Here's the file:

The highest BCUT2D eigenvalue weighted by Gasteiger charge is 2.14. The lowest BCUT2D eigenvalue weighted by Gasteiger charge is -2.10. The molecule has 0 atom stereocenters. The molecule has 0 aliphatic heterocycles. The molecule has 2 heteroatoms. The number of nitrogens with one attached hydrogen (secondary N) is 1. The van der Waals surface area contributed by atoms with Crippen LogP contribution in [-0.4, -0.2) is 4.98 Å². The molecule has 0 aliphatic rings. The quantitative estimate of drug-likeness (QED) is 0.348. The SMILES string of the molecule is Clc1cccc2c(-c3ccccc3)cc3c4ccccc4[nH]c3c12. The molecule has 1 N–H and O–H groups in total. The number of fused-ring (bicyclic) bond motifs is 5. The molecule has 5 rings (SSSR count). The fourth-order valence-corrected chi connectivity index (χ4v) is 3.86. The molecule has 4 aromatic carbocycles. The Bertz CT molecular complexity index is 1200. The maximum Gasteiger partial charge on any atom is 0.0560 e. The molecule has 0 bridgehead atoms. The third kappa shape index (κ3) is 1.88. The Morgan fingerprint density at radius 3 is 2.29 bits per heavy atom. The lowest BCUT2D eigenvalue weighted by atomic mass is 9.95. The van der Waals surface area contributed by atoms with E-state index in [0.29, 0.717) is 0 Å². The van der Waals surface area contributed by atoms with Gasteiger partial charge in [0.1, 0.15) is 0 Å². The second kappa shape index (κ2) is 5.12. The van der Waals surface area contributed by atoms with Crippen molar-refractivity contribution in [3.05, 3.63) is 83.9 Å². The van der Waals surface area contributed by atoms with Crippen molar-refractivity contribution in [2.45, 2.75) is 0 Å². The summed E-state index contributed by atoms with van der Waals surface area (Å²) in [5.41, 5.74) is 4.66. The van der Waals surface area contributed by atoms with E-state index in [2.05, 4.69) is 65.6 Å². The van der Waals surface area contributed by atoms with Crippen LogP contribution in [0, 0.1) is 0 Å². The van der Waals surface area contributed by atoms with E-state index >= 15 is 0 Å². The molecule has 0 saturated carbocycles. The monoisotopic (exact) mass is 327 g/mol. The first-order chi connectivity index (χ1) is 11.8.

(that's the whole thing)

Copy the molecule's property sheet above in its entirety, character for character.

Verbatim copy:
The highest BCUT2D eigenvalue weighted by Gasteiger charge is 2.14. The lowest BCUT2D eigenvalue weighted by Gasteiger charge is -2.10. The molecule has 0 atom stereocenters. The molecule has 0 aliphatic heterocycles. The molecule has 2 heteroatoms. The number of nitrogens with one attached hydrogen (secondary N) is 1. The van der Waals surface area contributed by atoms with Crippen LogP contribution in [-0.4, -0.2) is 4.98 Å². The molecule has 0 aliphatic rings. The quantitative estimate of drug-likeness (QED) is 0.348. The SMILES string of the molecule is Clc1cccc2c(-c3ccccc3)cc3c4ccccc4[nH]c3c12. The molecule has 1 N–H and O–H groups in total. The number of fused-ring (bicyclic) bond motifs is 5. The molecule has 5 rings (SSSR count). The fourth-order valence-corrected chi connectivity index (χ4v) is 3.86. The molecule has 4 aromatic carbocycles. The Bertz CT molecular complexity index is 1200. The maximum Gasteiger partial charge on any atom is 0.0560 e. The molecule has 0 bridgehead atoms. The third kappa shape index (κ3) is 1.88. The Morgan fingerprint density at radius 3 is 2.29 bits per heavy atom. The lowest BCUT2D eigenvalue weighted by atomic mass is 9.95. The van der Waals surface area contributed by atoms with E-state index in [0.29, 0.717) is 0 Å². The van der Waals surface area contributed by atoms with Gasteiger partial charge in [0.1, 0.15) is 0 Å². The second kappa shape index (κ2) is 5.12. The van der Waals surface area contributed by atoms with Crippen molar-refractivity contribution in [3.05, 3.63) is 83.9 Å². The van der Waals surface area contributed by atoms with Crippen molar-refractivity contribution in [2.45, 2.75) is 0 Å². The summed E-state index contributed by atoms with van der Waals surface area (Å²) in [5.41, 5.74) is 4.66. The van der Waals surface area contributed by atoms with E-state index in [2.05, 4.69) is 65.6 Å². The van der Waals surface area contributed by atoms with Crippen LogP contribution in [0, 0.1) is 0 Å². The van der Waals surface area contributed by atoms with E-state index >= 15 is 0 Å². The molecule has 0 saturated carbocycles. The monoisotopic (exact) mass is 327 g/mol. The first-order chi connectivity index (χ1) is 11.8.